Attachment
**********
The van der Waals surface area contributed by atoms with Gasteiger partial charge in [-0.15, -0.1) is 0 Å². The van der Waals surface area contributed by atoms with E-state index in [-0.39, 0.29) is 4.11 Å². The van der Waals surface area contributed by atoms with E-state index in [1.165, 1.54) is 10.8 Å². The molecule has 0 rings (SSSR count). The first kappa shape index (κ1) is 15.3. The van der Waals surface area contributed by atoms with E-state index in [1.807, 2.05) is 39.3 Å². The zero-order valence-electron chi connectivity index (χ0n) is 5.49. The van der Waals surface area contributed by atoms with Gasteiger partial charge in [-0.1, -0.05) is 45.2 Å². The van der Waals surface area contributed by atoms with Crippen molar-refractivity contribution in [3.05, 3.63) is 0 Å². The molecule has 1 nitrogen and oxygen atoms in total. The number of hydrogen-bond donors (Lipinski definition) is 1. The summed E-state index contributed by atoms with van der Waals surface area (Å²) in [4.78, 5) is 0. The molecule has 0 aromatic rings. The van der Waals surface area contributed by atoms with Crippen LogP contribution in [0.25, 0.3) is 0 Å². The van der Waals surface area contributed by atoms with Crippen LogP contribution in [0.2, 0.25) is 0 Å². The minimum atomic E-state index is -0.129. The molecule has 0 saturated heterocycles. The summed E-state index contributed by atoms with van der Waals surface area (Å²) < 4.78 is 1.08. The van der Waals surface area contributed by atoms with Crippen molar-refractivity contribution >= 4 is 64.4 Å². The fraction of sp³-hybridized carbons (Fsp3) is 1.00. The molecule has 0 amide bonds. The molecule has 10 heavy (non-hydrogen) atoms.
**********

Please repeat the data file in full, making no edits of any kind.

The van der Waals surface area contributed by atoms with Gasteiger partial charge in [-0.15, -0.1) is 0 Å². The van der Waals surface area contributed by atoms with E-state index in [-0.39, 0.29) is 4.11 Å². The van der Waals surface area contributed by atoms with E-state index in [1.165, 1.54) is 10.8 Å². The molecule has 0 rings (SSSR count). The first kappa shape index (κ1) is 15.3. The van der Waals surface area contributed by atoms with E-state index in [1.807, 2.05) is 39.3 Å². The zero-order valence-electron chi connectivity index (χ0n) is 5.49. The van der Waals surface area contributed by atoms with Gasteiger partial charge in [-0.1, -0.05) is 45.2 Å². The van der Waals surface area contributed by atoms with Crippen molar-refractivity contribution in [3.05, 3.63) is 0 Å². The molecule has 1 nitrogen and oxygen atoms in total. The number of hydrogen-bond donors (Lipinski definition) is 1. The summed E-state index contributed by atoms with van der Waals surface area (Å²) in [4.78, 5) is 0. The molecule has 0 aromatic rings. The van der Waals surface area contributed by atoms with Crippen LogP contribution in [0.25, 0.3) is 0 Å². The van der Waals surface area contributed by atoms with Crippen LogP contribution in [0.2, 0.25) is 0 Å². The minimum atomic E-state index is -0.129. The molecule has 0 saturated heterocycles. The summed E-state index contributed by atoms with van der Waals surface area (Å²) < 4.78 is 1.08. The van der Waals surface area contributed by atoms with Crippen molar-refractivity contribution >= 4 is 64.4 Å². The fraction of sp³-hybridized carbons (Fsp3) is 1.00. The molecule has 0 amide bonds. The molecule has 10 heavy (non-hydrogen) atoms.